Former FTX exec Ryan Salame’s home searched by FBI: Report
It’s unclear what the Bureau was searching for in the home of the former co-CEO of FTX Digital Markets, who worked closely with Sam Bankman-Fried.
The home of former FTX co-CEO Ryan Salame has reportedly been searched by the Federal Bureau of Investigation (FBI) as further scrutiny falls on the executive for his close advisory role to Sam Bankman-Fried.
An April 27 report from The New York Times, citing people with knowledge of the matter, said the Bureau searched Salame’s $4 million home in Potomac, Maryland on the morning of April 27.
It remains unclear what the authorities were looking for. Salame was the co-CEO of FTX Digital Markets, which was FTX’s Bahamas-based subsidiary.
As reported by Cointelegraph, Salame was a substantial beneficiary of suspicious loans and payments given to a number of the top executives of FTX by way of the now-bankrupt firms’ trading house Alameda Research.
Salame was the fourth-largest recipient of these payments, having received a total sum of $87 million in compensation. Bankman-Fried received $2.2 billion while former engineering director Nishad Singh and co-founder Zixiao “Gary” Wang received $587 million and $246 million respectively.
FTX’s new management, headed by attorney and bankruptcy specialist John Ray III, said at the time that it would be further investigating its rights to pursue potential action against the recipients, along with their subsequent transferees, and that ongoing efforts are “expected to result in the further identification of assets, liabilities and transfers.”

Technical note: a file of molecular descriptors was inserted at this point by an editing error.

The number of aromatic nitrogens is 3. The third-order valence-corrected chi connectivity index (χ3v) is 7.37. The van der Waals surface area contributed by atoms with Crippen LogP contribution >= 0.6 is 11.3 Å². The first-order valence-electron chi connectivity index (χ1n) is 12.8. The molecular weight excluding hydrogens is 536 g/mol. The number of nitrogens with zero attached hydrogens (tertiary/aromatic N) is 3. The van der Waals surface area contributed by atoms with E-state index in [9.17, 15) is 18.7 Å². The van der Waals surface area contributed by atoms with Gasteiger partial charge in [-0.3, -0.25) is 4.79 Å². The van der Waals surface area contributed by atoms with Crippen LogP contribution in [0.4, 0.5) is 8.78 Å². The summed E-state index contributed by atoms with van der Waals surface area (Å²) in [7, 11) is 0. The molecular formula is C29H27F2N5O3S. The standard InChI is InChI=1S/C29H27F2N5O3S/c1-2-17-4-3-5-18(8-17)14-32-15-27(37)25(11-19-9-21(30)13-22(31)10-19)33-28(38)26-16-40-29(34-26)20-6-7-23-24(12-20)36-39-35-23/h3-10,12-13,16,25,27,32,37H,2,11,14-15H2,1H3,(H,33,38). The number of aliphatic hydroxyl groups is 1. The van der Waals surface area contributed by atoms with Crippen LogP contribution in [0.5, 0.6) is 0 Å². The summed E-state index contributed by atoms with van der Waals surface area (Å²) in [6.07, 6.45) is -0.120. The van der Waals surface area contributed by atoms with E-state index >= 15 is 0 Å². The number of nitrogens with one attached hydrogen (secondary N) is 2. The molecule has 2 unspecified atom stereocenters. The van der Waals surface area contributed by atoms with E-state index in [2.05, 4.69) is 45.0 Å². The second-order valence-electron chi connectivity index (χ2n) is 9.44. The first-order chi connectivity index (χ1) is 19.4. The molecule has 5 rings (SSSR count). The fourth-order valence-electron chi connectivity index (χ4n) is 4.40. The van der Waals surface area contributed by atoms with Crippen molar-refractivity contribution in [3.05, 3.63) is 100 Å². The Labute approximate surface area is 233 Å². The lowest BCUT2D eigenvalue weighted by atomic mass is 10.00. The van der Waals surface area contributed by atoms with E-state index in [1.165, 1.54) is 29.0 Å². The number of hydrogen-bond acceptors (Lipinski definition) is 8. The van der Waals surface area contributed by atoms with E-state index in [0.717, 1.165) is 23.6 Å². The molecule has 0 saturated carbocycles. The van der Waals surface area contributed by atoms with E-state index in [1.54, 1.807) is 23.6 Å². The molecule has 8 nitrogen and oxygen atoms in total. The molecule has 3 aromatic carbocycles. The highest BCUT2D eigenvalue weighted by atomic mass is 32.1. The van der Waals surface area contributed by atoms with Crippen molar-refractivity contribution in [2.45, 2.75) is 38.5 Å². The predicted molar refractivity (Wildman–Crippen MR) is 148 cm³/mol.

It added that it was assessing the different ways it could seek to claw back the funds from the former executives.
According to Bahamian court filings from Dec. 14, 2022, Salame was the first executive from FTX or Alameda Research to begin assisting authorities with their investigation. Salame blew the whistle to the Securities Commission of the Bahamas (SCB) on Nov. 9 that FTX was sending customer funds to its sister trading firm Alameda Research.
Additionally, Salame told the SCB that the funds were to “cover financial losses of Alameda” and the transfer was “not allowed or consented to by their clients.”
He also informed the SCB only three people had the access required to transfer client assets to Alameda: Bankman-Fried, Wang and Singh.
Related: ‘The war room was despondent’ — Scaramucci recounts FTX collapse at Consensus
According to government donation tracking service Open Secrets, Salame was one of the foremost political donors in the 2022 election, having donated more than $23 million to Republican campaigns across more than 200 individual donations.
Cointelegraph contacted Salame’s lawyer Jason Linder and the FBI for comment but did not immediately receive a response.
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